West Virginia

Coal mining begins seeing revival as Trump gives industry hope

Bill halts new mining regulations on the coal industry

 

A long-awaited revival is under way in this beleaguered Central Appalachia community where residents see coal as the once and future king.

Trucks are running again. Miners working seven days a week cannot keep up with current demand. Coal mines, long dormant after the industry’s collapse, are now buzzing again with antlike activity.

“We load coal every day for the power plant in Virginia City,” explained Rick, a long-time supervisor for a major local operation who did not want to give his last name. “There's one shipment a week for Georgia Power, and one for Tennessee Eastman.”

The past month has seen a resurgence of the coal industry that once formed the backbone of the region's economy, and locals credit President Trump's aggressive, pro-energy agenda.

Crippled by a slew of factors, from changing times, an emphasis on renewable energy, and the Obama administration's harsh penalties on coal-fired power plants, the area's economy took a devastating hit over the past eight years. Many of the people living in these mountains had nearly given up hope that the area could ever recover.

The smaller communities in this county in southwest Virginia, such as the towns of Appalachia, Pound and St. Paul, were the hardest hit, but the ripple effects were felt far and wide.

Prospects changed nearly overnight. President Trump had promised to do everything he could to lift the coal mining industry. Trump began to make good on his pledge last month when he eliminated the Stream Protection Rule, which had placed layers of regulations on the industry.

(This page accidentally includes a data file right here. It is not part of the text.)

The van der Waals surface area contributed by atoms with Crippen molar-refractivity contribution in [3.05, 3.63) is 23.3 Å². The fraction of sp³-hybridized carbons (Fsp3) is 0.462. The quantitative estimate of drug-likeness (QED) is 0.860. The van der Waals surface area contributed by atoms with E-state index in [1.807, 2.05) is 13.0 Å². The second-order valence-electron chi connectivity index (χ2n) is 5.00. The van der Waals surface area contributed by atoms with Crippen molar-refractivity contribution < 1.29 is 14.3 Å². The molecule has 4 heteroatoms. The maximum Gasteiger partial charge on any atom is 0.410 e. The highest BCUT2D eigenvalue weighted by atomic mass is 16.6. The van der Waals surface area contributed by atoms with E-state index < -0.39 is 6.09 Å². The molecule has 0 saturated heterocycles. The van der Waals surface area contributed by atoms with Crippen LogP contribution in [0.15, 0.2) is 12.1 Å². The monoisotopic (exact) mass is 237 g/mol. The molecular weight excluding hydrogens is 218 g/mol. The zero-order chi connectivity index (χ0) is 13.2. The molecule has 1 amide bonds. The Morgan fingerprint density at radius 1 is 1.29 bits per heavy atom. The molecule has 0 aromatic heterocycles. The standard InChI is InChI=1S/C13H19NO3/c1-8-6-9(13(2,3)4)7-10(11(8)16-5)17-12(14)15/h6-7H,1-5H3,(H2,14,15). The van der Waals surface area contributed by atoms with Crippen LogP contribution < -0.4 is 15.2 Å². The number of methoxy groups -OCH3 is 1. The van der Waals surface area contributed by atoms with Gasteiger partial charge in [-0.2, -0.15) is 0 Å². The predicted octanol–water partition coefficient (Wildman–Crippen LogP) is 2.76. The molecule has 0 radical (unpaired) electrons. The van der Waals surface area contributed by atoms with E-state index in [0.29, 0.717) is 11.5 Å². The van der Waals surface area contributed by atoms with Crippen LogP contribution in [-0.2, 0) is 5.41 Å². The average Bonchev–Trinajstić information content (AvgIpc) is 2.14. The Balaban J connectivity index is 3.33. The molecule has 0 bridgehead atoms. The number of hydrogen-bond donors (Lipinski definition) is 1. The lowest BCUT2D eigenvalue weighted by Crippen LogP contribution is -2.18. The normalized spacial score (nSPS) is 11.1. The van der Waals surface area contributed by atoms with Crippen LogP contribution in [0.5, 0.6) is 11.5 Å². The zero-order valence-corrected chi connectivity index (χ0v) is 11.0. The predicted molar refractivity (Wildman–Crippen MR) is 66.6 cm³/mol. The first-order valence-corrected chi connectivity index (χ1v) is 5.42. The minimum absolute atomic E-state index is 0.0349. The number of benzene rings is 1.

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Although it will take a while before the coal industry recovers, the metallurgical or "met coal" markets – coal used to make steel – are already seeing a major upswing. The price for met coal is twice as high as it was a year ago, which is causing a boom in the coalfields.

The turnaround owes to more than just Trump. China cut its own production, which helps lift the met industry in the United States. But, many in this area say, Trump’s moves to lift regulations are stoking a rally they have not seen in years.

Ramasco Resources began producing its first coal mine in December and said it would open two more this year. In Pennsylvania, Corsa Coal also announced this month that it would begin mining operations beginning in May, according to Bloomberg.

“There’s definitely cautious optimism after years of being brutally beaten down,” Jeremy Sussman, an analyst at Clarksons Platou Securities Inc., told Bloomberg.

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The production of coal reached its peak in 2008. But then President Obama came into office and rolled out a series of regulations that he said were designed to protect America’s streams and waterways from the pollution the mining emitted.

Those regulations crippled the industry and left many in the region out of well-paying jobs.

For those whose livelihood depended on the industry, the most important thing that Trump has given them is hope.

“It was almost impossible due to the EPA regulations to open another deep mine,” said Rick.

Just a few decades ago, when unions were strong in Wise County, the area leaned Democrat. But once the economy bottomed out and many were left without jobs, this corner of Virginia found itself feeling left behind.

Nowadays, many homes in Wise County are adorned with Trump signs. This now-Republican stronghold is betting on a better future under the Trump administration.

“It's a slow thing,” said Adam, a mining equipment operator in the area who also did not want to give his last name. “It's not going to be immediate, but there's definitely some optimism right now.”

It’s too early to tell whether or not coal will be king again. But with the stranglehold of regulations now on its way out, many in the area say they hope to see a full comeback.

“I don't think production is going to go down anytime soon,” said Jason, an underground miner from Big Stone Gap. “At one of the mines in the town of Appalachia, [employees] were told they would have work for the next four years.”